December 6th, 2006
For those of you who follow Formula One (F1) motor racing, you know that it is a sport that has traditionally been dominated by White Europeans. There have been numerous Asian drivers in the series before, most from Japan and one from Malaysia. Before the 2005 season, F1 added its first ever driver from India. Now comes word that f1 is about to have its first Black driver, Lewis Hamilton from Britain, whose grandparents came from the West Indies:
Backed by [Team Mercedes] McLaren for a decade, Hamilton showed dazzling speed and maturity beyond his years in winning at the first attempt this year’s GP2 championship that acts as a feeder series to Formula One. . . . Already hailed as Formula One’s answer to Tiger Woods, Hamilton has left it to others to comment about his skin color. “The way I see it, my color is an advantage in that it’s something people talk about,” he said earlier this year.
“But the bottom line is that it’s clearly not why I’m in this position.” [Team McLaren Director Ron] Dennis agrees with that: “His blackness isn’t important,” he said last year. “I have consistently said to him: ‘The moment that you exploit your blackness, you are going to have a problem with me.’ Basically, you’ve got to develop your career on your ability to drive a racing car.”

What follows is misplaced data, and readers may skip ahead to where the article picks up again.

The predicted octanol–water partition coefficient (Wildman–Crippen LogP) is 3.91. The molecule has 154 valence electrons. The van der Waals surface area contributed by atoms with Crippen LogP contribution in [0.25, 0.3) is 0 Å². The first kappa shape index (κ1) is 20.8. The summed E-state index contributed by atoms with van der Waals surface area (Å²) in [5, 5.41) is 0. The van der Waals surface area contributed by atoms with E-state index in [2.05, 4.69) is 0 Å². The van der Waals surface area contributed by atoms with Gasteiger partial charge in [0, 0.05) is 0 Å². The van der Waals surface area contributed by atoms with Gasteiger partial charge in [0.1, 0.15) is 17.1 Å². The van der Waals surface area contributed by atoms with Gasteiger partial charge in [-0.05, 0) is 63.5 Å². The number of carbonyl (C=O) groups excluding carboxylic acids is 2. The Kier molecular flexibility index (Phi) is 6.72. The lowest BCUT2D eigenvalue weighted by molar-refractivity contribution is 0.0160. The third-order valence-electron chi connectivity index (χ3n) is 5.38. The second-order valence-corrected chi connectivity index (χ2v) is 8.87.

Having followed F1 for decades, I can attest that it is one profession in which there really is no affirmative action -- you either drive well, or you are toast. At the top teams like McLaren, there is no room for mediocrity. With that in mind, that makes Lewis Hamilton’s rise even more significant -- he is not the product of affirmative action but rather, he has the talent necessary to succeed in this cutthroat sport.
Congratulations and continuing success to Lewis and Team McLaren.
Possibly Related Posts:
- Asian Drivers: Good or Bad?
- Black History Month
- More Whites Attending Historically Black Colleges
- Facts for Black History Month
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